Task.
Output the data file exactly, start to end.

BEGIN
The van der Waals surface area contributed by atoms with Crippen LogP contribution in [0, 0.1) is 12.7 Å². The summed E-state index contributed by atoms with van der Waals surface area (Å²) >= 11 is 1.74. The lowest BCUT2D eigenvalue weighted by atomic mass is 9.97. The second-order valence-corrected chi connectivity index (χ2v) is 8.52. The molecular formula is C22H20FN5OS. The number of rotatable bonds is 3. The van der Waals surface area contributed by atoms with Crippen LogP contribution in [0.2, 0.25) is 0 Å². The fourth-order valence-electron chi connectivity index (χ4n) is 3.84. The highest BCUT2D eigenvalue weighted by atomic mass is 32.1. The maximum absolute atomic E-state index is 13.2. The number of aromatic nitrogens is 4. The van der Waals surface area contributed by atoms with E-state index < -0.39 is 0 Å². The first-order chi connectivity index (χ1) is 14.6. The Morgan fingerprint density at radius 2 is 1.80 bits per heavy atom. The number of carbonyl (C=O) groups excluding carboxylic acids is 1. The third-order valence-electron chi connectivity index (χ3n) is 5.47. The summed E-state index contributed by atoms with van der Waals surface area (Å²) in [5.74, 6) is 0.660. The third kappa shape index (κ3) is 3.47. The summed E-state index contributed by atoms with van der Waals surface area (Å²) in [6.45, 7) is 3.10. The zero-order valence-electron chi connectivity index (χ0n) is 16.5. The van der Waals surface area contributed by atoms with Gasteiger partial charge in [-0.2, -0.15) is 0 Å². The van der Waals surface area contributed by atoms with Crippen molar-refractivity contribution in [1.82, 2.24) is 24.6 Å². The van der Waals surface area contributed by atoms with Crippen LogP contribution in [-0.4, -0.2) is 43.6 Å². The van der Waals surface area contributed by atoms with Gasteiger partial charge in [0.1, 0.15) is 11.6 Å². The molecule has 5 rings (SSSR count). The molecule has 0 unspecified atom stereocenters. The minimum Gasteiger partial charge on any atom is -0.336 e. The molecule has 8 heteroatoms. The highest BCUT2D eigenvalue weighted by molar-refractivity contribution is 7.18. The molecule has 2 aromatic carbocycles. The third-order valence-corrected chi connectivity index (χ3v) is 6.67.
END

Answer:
The van der Waals surface area contributed by atoms with Crippen LogP contribution in [0, 0.1) is 12.7 Å². The summed E-state index contributed by atoms with van der Waals surface area (Å²) >= 11 is 1.74. The lowest BCUT2D eigenvalue weighted by atomic mass is 9.97. The second-order valence-corrected chi connectivity index (χ2v) is 8.52. The molecular formula is C22H20FN5OS. The number of rotatable bonds is 3. The van der Waals surface area contributed by atoms with Crippen LogP contribution in [0.2, 0.25) is 0 Å². The fourth-order valence-electron chi connectivity index (χ4n) is 3.84. The highest BCUT2D eigenvalue weighted by atomic mass is 32.1. The maximum absolute atomic E-state index is 13.2. The number of aromatic nitrogens is 4. The van der Waals surface area contributed by atoms with E-state index < -0.39 is 0 Å². The first-order chi connectivity index (χ1) is 14.6. The Morgan fingerprint density at radius 2 is 1.80 bits per heavy atom. The number of carbonyl (C=O) groups excluding carboxylic acids is 1. The third-order valence-electron chi connectivity index (χ3n) is 5.47. The summed E-state index contributed by atoms with van der Waals surface area (Å²) in [5.74, 6) is 0.660. The third kappa shape index (κ3) is 3.47. The summed E-state index contributed by atoms with van der Waals surface area (Å²) in [6.45, 7) is 3.10. The zero-order valence-electron chi connectivity index (χ0n) is 16.5. The van der Waals surface area contributed by atoms with Gasteiger partial charge in [-0.2, -0.15) is 0 Å². The van der Waals surface area contributed by atoms with Crippen molar-refractivity contribution in [1.82, 2.24) is 24.6 Å². The van der Waals surface area contributed by atoms with Crippen LogP contribution in [-0.4, -0.2) is 43.6 Å². The van der Waals surface area contributed by atoms with Gasteiger partial charge in [0.1, 0.15) is 11.6 Å². The molecule has 5 rings (SSSR count). The molecule has 0 unspecified atom stereocenters. The minimum Gasteiger partial charge on any atom is -0.336 e. The molecule has 8 heteroatoms. The highest BCUT2D eigenvalue weighted by molar-refractivity contribution is 7.18. The molecule has 2 aromatic carbocycles. The third-order valence-corrected chi connectivity index (χ3v) is 6.67.